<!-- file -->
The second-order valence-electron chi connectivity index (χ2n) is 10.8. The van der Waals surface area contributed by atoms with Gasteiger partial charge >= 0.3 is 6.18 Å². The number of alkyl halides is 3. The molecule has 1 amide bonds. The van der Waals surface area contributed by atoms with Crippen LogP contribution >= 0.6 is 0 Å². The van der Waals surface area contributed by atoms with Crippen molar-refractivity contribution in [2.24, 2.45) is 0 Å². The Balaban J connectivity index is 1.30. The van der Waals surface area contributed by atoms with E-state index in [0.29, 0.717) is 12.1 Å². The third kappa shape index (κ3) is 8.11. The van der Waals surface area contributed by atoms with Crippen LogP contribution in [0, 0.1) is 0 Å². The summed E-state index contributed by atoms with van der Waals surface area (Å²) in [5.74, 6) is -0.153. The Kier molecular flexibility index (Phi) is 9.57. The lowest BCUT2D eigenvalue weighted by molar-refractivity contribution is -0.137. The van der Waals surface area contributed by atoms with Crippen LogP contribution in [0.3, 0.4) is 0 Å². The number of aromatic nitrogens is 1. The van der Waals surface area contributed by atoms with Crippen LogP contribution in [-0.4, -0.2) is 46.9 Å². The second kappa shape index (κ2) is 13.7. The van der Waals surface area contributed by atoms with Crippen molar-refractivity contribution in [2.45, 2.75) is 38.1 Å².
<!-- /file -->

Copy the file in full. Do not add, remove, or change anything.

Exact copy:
The second-order valence-electron chi connectivity index (χ2n) is 10.8. The van der Waals surface area contributed by atoms with Gasteiger partial charge >= 0.3 is 6.18 Å². The number of alkyl halides is 3. The molecule has 1 amide bonds. The van der Waals surface area contributed by atoms with Crippen LogP contribution >= 0.6 is 0 Å². The van der Waals surface area contributed by atoms with Crippen molar-refractivity contribution in [2.24, 2.45) is 0 Å². The Balaban J connectivity index is 1.30. The van der Waals surface area contributed by atoms with E-state index in [0.29, 0.717) is 12.1 Å². The third kappa shape index (κ3) is 8.11. The van der Waals surface area contributed by atoms with Crippen LogP contribution in [0, 0.1) is 0 Å². The summed E-state index contributed by atoms with van der Waals surface area (Å²) in [5.74, 6) is -0.153. The Kier molecular flexibility index (Phi) is 9.57. The lowest BCUT2D eigenvalue weighted by molar-refractivity contribution is -0.137. The van der Waals surface area contributed by atoms with Crippen LogP contribution in [0.3, 0.4) is 0 Å². The number of aromatic nitrogens is 1. The van der Waals surface area contributed by atoms with Crippen LogP contribution in [-0.4, -0.2) is 46.9 Å². The second kappa shape index (κ2) is 13.7. The van der Waals surface area contributed by atoms with Crippen molar-refractivity contribution in [2.45, 2.75) is 38.1 Å².